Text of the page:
Second MOH in Peninsula

RMN AW139 MOH M503-1 landing at the RMN airwing at Lumut naval base on January 2, 2023. RMN

SHAH ALAM: The third AW139 Maritime Operations Helicopter (MOH) – tail number M503-3 – has undertaken the 2500km journey from Kota Kinabalu to Lumut, in time for the RMN’s 89th anniversary parade held at the Lumut naval base today.

Tail number 1 flew to Lumut last January. Both helicopters were placed on static display at KD Pelandok (see picture below) – RMN training facility located inside the naval base – as part of the anniversary parade officiated by Navy chief Admiral Datuk Abdul Rahman Ayob.

The two MOH on static display at the parade ground. Between them are the RHIBs, low loaders and the fire tender. RMN

Other RMN assets (see picture above) include two low loaders carrying missiles; two Paskal RHIBs and a fire tender likely the one of two procured recently. The other RMN helicopters – the Super Lynx and Fennec – both based at Lumut conducted a fly past at the parade.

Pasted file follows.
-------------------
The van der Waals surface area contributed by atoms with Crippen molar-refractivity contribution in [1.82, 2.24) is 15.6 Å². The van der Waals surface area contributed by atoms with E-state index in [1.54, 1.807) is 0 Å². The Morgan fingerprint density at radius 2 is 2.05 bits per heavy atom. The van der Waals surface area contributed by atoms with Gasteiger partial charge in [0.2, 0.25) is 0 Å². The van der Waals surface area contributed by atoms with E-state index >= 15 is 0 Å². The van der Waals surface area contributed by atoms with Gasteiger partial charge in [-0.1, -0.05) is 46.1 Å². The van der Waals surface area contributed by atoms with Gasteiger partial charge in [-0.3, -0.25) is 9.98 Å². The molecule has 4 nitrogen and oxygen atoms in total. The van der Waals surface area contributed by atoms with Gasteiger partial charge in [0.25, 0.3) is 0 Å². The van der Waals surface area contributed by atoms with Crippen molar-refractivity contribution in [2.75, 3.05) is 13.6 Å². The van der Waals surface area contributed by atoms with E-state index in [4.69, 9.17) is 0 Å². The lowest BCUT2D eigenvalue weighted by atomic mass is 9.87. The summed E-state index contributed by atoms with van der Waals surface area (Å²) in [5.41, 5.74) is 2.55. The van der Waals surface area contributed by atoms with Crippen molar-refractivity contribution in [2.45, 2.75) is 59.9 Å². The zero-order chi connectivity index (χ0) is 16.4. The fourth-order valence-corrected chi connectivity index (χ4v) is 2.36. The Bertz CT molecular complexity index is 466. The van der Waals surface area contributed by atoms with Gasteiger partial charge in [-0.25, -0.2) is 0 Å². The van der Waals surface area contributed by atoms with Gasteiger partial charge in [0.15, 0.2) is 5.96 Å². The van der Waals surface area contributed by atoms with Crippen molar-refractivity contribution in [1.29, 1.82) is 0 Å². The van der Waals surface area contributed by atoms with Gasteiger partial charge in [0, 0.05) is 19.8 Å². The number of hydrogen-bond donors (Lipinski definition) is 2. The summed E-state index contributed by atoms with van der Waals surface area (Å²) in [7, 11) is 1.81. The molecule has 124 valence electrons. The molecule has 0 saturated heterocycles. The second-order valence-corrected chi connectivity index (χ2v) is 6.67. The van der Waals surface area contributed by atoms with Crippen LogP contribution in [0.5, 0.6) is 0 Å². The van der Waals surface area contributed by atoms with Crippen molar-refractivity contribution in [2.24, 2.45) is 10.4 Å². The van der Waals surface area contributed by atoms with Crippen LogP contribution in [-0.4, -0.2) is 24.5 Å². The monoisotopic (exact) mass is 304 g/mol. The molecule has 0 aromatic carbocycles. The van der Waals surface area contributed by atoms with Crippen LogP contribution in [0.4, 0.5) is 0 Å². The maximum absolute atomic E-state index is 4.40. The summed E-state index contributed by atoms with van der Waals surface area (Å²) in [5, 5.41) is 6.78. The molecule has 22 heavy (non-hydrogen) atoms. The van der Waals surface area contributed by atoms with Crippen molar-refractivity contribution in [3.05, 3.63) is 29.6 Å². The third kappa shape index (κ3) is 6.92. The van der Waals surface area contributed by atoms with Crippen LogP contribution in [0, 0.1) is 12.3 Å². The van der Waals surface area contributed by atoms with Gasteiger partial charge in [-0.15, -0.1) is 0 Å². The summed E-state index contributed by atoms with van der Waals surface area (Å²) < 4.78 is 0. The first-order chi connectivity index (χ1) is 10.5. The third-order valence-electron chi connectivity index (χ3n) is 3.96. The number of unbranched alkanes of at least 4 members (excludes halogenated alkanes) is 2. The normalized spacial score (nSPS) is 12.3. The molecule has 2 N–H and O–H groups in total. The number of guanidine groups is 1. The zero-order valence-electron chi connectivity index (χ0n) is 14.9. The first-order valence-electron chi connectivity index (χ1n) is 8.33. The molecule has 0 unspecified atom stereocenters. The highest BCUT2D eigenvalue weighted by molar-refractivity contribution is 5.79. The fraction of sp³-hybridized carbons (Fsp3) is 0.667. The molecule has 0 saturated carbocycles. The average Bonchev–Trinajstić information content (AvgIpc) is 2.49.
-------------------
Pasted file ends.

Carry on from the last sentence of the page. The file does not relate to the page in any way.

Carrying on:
The Super Lynx and Fennec helicopter flying in formation over the parade. RMN.

Regular reader Ed Liew who was in Lumut this morning, said that tail number 3 is expected to return to Kota Kinabalu soon. RMN had previously announced that tail number 1 will be taking part in LIMA 2023 scheduled to be held in late May. As part of the anniversary, RMN is holding open ships programme at various locations today and tomorrow. The same programme will be held at Sandakan naval base this weekend.
Sandakan open ship programme. RMN